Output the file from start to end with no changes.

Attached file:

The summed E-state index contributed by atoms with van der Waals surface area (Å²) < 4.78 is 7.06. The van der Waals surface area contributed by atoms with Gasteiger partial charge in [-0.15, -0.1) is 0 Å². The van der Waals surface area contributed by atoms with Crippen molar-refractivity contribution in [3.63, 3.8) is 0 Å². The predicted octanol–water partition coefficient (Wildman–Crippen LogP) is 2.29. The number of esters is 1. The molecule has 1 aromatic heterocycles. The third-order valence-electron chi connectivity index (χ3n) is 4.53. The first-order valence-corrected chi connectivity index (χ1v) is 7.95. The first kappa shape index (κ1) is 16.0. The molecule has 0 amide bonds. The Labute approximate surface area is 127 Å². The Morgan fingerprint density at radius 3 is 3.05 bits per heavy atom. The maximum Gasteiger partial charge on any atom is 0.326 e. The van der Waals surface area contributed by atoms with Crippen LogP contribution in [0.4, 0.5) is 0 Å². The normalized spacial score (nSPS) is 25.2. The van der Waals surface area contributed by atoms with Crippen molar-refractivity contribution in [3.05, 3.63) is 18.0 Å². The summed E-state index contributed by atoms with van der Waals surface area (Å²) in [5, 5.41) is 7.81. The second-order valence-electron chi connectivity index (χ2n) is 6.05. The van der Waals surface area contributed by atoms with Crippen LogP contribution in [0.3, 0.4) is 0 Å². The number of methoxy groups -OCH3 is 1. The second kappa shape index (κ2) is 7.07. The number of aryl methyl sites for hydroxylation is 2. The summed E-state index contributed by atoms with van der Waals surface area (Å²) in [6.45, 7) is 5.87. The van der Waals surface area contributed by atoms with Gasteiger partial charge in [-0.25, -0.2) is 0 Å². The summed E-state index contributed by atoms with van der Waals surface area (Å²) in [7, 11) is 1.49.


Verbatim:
The summed E-state index contributed by atoms with van der Waals surface area (Å²) < 4.78 is 7.06. The van der Waals surface area contributed by atoms with Gasteiger partial charge in [-0.15, -0.1) is 0 Å². The van der Waals surface area contributed by atoms with Crippen molar-refractivity contribution in [3.63, 3.8) is 0 Å². The predicted octanol–water partition coefficient (Wildman–Crippen LogP) is 2.29. The number of esters is 1. The molecule has 1 aromatic heterocycles. The third-order valence-electron chi connectivity index (χ3n) is 4.53. The first-order valence-corrected chi connectivity index (χ1v) is 7.95. The first kappa shape index (κ1) is 16.0. The molecule has 0 amide bonds. The Labute approximate surface area is 127 Å². The Morgan fingerprint density at radius 3 is 3.05 bits per heavy atom. The maximum Gasteiger partial charge on any atom is 0.326 e. The van der Waals surface area contributed by atoms with Crippen LogP contribution in [0.4, 0.5) is 0 Å². The normalized spacial score (nSPS) is 25.2. The van der Waals surface area contributed by atoms with Crippen molar-refractivity contribution in [3.05, 3.63) is 18.0 Å². The summed E-state index contributed by atoms with van der Waals surface area (Å²) in [5, 5.41) is 7.81. The second-order valence-electron chi connectivity index (χ2n) is 6.05. The van der Waals surface area contributed by atoms with Crippen LogP contribution in [0.3, 0.4) is 0 Å². The number of methoxy groups -OCH3 is 1. The second kappa shape index (κ2) is 7.07. The number of aryl methyl sites for hydroxylation is 2. The summed E-state index contributed by atoms with van der Waals surface area (Å²) in [6.45, 7) is 5.87. The van der Waals surface area contributed by atoms with Gasteiger partial charge in [-0.25, -0.2) is 0 Å². The summed E-state index contributed by atoms with van der Waals surface area (Å²) in [7, 11) is 1.49.